Did Gandolfini Have Sleep Apnea?

The world was saddened to hear about James Gandolfini’s untimely death. The Soprano’s actor was found dead while traveling in Italy. An autopsy reportedly revealed that he suffered a massive heart attack. There’s also lots of speculation that he also may have had undiagnosed obstructive sleep apnea. We know that untreated obstructive sleep apnea can lower your life expectancy by 20 years (he was 51), and can raise your risk of suffering from a heart attack or stroke by 2-3 times normal.

We know that 80-90% of people with OSA are not diagnosed. Even when you fit the classic profile of someone with OSA (overweight, middle-aged, male, big neck), doctors in general don’t think about this condition. Most are told they need to lose weight. The problem is that poor sleep due to any reason prevents you from losing weight. It’s an unfair recommendation. 

Every day during office hours, I see countless people with classic signs and symptoms of sleep apnea who continue taking their multiple medications for high blood pressure, diabetes, high cholesterol, and gout. Most snore like trains, but this issue goes unaddressed. In fact, a recent study showed that if you’re an obese woman with diabetes and high blood pressure, you have an 80% chance of having obstructive sleep apnea. (Doctors, since we’re humans too, also have the same risks.)

It’s time for doctors to wake up and help people sleep better, and save more lives. 

 

Please note: I reserve the right to delete comments that are offensive or off-topic.

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3 thoughts on “Did Gandolfini Have Sleep Apnea?

  1. My sleep apnea was discovered while I was in shelter. I had over 20 years as a broadcast technician, a carrier I loved, gone and did not know why. A bunk mate clued me in to the problem the doctors consistently missed.

    The sleep test showed 52 events an hour with oxygen levels going down to 55%!!! I must have looked like a Smurf. I guess they worry about consciousness around 55% blood oxygen. I can imagine my heart beating like crazy trying to keep up with the widespread expansion of my blood vesicles due to the high carbon dioxide levels in my blood but then being unable to get enough oxygen out of the oxygen starved blood to keep up. That would have been good by me I think.

    Thank God for shelter bunk mates. Now, if we only could get a few doctors better trained!!!

  2. I really don’t understand why doctors ignore or are unaware of OSA. It’s often in the media and yet doctors whom my family and friends see for heart problems and high blood pressure are not offered any OSA analysis.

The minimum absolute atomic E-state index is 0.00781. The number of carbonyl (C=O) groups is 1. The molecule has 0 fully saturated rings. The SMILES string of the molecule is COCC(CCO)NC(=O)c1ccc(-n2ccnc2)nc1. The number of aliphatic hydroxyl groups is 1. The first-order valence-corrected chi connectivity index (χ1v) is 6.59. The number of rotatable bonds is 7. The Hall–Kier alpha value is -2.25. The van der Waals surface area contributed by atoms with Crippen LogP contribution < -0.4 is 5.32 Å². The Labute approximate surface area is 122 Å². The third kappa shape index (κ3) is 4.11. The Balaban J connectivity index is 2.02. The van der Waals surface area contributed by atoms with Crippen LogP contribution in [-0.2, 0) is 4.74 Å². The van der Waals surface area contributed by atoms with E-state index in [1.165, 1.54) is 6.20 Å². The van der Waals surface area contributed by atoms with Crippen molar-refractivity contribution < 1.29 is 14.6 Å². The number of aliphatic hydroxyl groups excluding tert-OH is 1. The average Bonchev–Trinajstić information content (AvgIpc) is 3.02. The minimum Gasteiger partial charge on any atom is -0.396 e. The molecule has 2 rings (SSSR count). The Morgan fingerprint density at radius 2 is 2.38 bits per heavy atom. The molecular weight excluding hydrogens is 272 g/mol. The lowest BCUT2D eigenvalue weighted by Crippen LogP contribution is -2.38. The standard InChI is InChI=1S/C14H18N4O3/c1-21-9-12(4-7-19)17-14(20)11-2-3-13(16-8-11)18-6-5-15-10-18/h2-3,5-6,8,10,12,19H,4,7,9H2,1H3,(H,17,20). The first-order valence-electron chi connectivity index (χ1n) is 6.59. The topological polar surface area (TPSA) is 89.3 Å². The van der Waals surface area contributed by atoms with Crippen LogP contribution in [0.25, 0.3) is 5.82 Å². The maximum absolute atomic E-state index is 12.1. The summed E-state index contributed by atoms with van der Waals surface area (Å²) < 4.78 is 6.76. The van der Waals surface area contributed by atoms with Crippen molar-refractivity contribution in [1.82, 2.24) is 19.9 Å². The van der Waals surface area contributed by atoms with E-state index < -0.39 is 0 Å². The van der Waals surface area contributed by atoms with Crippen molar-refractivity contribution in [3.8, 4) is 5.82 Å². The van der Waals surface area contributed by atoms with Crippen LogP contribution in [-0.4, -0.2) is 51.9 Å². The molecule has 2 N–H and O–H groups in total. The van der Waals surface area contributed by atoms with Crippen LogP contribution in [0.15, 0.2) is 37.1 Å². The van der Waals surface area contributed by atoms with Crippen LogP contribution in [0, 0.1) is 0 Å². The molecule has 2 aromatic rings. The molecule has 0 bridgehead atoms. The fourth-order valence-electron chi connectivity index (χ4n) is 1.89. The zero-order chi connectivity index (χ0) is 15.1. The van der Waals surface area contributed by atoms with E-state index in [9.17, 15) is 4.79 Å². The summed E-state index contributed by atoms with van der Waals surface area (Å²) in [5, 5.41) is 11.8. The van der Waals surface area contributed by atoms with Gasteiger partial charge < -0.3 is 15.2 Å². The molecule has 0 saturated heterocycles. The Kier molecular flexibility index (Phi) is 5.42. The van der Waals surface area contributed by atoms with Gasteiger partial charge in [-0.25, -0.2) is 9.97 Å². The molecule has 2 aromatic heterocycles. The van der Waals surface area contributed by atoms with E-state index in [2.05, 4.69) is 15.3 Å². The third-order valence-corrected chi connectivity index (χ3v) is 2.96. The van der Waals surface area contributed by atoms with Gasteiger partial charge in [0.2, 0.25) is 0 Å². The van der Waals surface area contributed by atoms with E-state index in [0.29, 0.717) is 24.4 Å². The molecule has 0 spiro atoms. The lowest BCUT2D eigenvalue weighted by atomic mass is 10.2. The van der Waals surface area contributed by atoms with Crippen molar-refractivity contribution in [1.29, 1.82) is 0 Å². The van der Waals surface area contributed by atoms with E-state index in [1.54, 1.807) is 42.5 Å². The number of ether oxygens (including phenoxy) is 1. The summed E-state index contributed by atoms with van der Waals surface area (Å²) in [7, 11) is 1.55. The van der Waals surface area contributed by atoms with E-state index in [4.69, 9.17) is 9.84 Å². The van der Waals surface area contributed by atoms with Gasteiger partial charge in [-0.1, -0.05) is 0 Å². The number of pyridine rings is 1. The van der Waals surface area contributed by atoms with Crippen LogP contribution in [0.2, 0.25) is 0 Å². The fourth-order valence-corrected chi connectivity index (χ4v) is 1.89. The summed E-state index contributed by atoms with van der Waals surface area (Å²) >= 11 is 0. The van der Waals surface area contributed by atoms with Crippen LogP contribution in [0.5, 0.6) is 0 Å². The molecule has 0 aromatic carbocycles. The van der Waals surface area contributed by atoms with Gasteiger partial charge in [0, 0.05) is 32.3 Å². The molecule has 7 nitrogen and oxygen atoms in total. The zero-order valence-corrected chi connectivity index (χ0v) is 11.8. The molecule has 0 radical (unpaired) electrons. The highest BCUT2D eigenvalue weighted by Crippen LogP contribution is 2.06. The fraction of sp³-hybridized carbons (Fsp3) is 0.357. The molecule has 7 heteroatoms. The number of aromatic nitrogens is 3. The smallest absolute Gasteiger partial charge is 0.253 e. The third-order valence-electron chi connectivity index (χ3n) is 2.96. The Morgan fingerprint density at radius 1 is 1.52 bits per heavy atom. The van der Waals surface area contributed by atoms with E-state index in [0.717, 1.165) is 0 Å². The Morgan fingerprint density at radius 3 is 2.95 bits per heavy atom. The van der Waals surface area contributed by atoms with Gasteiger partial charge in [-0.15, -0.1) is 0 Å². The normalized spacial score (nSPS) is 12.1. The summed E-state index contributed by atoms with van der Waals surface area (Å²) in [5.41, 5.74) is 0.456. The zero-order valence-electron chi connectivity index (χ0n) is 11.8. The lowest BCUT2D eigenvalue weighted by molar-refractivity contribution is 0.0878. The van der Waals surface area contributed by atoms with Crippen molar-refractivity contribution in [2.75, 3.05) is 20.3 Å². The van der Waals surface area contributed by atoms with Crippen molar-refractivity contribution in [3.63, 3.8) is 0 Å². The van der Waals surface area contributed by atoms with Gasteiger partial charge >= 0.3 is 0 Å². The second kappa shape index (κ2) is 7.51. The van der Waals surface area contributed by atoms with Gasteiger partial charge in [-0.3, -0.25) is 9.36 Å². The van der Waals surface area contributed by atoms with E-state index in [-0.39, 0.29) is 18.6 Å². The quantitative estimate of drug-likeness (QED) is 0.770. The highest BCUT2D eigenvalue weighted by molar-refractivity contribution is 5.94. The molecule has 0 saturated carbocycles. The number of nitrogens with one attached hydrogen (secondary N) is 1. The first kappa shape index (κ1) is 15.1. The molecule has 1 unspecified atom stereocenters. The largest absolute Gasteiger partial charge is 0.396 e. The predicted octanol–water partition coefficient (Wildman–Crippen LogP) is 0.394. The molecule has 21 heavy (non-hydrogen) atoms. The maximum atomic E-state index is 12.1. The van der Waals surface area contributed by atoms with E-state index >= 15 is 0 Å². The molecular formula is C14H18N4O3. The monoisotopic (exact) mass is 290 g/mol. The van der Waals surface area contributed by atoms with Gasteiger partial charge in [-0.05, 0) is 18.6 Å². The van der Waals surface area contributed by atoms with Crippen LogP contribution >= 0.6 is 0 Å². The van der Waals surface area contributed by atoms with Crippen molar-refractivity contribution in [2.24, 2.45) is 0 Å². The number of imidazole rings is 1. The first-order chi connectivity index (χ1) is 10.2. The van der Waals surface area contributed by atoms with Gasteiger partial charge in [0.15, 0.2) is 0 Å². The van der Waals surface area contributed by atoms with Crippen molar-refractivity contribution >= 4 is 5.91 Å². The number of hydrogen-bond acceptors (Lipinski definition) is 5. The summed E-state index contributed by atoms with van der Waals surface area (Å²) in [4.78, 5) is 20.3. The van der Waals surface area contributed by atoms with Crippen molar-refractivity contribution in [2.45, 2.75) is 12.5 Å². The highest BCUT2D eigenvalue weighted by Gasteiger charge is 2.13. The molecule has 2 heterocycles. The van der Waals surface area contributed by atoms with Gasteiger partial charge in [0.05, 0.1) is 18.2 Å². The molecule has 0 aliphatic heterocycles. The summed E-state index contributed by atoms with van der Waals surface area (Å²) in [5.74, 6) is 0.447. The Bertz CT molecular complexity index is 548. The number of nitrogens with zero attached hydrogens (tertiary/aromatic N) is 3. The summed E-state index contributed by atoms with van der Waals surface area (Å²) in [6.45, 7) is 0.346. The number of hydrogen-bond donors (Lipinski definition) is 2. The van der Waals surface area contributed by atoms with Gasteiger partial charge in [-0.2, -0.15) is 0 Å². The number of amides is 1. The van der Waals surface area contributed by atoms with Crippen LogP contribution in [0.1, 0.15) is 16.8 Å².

I often hear from my untreated-OSA family members that if there really was OSA, their primary physician or cardiologist would have spoken with them about it. High blood pressure, congestive heart failure and stroke runs in my family and no doctor has ever mentioned OSA to me or the others. Of the 3 of us who have sought help for OSA, it was because of our own research and awareness that we asked to have sleep studies.

  3. What would you do if about half of the time you sent a person in a treatment direction you lost the patient forever? What if, of those who stayed, you noted that half of them or so did little better?

    Currently sleep medicine has a very bad attitude toward patients. “You must comply”!!! “Failure to adhere will not be tolerated”!! “You must try much much harder”!! “It is your fault that you failed”!!

    Well looking at long term objective data I do believe that I can say that most give up on CPAP. I can also say that I believe that they were right to do so. While I do know from my own experience that if CPAP therapy is well managed by checking the CPAP data several times a week and then modifying lifestyle and/or the therapy to maintain good results I also know that very very few doctors look at their patients data a couple of times a week and offer the required counseling and/or therapy changes. So successful long term CPAP therapy is by and large a “Do It Yourself” issue totally off the medical beaten to death path.

    I suppose they simply would rather not loose their patients nor see them go through the gauntlet of current Sleep Medicine culture.